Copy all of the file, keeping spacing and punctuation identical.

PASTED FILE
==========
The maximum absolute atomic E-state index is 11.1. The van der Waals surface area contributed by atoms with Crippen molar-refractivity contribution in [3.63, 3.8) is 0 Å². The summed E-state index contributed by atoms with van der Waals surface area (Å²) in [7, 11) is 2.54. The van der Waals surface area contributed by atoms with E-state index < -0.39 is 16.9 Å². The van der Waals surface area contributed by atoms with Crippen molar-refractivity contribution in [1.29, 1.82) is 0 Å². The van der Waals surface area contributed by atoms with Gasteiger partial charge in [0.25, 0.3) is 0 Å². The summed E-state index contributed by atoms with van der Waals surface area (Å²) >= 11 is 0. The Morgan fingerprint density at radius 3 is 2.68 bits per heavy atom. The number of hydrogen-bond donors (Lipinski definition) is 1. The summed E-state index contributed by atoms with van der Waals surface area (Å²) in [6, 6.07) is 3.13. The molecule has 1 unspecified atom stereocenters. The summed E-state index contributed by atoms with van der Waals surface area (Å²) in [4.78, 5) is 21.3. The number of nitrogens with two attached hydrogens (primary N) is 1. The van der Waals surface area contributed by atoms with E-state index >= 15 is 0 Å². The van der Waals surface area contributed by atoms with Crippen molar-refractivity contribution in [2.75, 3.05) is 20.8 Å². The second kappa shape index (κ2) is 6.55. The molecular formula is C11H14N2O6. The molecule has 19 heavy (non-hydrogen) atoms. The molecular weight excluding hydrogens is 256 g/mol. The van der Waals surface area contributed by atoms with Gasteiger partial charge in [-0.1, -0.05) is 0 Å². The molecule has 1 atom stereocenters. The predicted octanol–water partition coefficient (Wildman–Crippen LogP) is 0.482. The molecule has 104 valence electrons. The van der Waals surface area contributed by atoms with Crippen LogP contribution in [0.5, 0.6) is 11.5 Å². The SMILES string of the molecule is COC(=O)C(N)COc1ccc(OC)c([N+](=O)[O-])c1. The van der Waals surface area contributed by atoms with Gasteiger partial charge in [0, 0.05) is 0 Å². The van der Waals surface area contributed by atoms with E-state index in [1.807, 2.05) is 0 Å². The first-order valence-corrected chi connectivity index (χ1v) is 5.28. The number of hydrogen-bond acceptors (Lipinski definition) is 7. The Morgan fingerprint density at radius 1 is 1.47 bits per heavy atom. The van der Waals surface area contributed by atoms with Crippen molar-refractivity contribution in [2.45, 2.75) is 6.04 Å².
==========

The maximum absolute atomic E-state index is 11.1. The van der Waals surface area contributed by atoms with Crippen molar-refractivity contribution in [3.63, 3.8) is 0 Å². The summed E-state index contributed by atoms with van der Waals surface area (Å²) in [7, 11) is 2.54. The van der Waals surface area contributed by atoms with E-state index < -0.39 is 16.9 Å². The van der Waals surface area contributed by atoms with Crippen molar-refractivity contribution in [1.29, 1.82) is 0 Å². The van der Waals surface area contributed by atoms with Gasteiger partial charge in [0.25, 0.3) is 0 Å². The summed E-state index contributed by atoms with van der Waals surface area (Å²) >= 11 is 0. The Morgan fingerprint density at radius 3 is 2.68 bits per heavy atom. The number of hydrogen-bond donors (Lipinski definition) is 1. The summed E-state index contributed by atoms with van der Waals surface area (Å²) in [6, 6.07) is 3.13. The molecule has 1 unspecified atom stereocenters. The summed E-state index contributed by atoms with van der Waals surface area (Å²) in [4.78, 5) is 21.3. The number of nitrogens with two attached hydrogens (primary N) is 1. The van der Waals surface area contributed by atoms with E-state index >= 15 is 0 Å². The van der Waals surface area contributed by atoms with Crippen molar-refractivity contribution in [2.75, 3.05) is 20.8 Å². The second kappa shape index (κ2) is 6.55. The molecular formula is C11H14N2O6. The molecule has 19 heavy (non-hydrogen) atoms. The molecular weight excluding hydrogens is 256 g/mol. The van der Waals surface area contributed by atoms with Gasteiger partial charge in [-0.1, -0.05) is 0 Å². The molecule has 1 atom stereocenters. The predicted octanol–water partition coefficient (Wildman–Crippen LogP) is 0.482. The molecule has 104 valence electrons. The van der Waals surface area contributed by atoms with Crippen LogP contribution in [0.5, 0.6) is 11.5 Å². The SMILES string of the molecule is COC(=O)C(N)COc1ccc(OC)c([N+](=O)[O-])c1. The van der Waals surface area contributed by atoms with Gasteiger partial charge in [0, 0.05) is 0 Å². The van der Waals surface area contributed by atoms with E-state index in [1.807, 2.05) is 0 Å². The first-order valence-corrected chi connectivity index (χ1v) is 5.28. The number of hydrogen-bond acceptors (Lipinski definition) is 7. The Morgan fingerprint density at radius 1 is 1.47 bits per heavy atom. The van der Waals surface area contributed by atoms with Crippen molar-refractivity contribution in [2.45, 2.75) is 6.04 Å².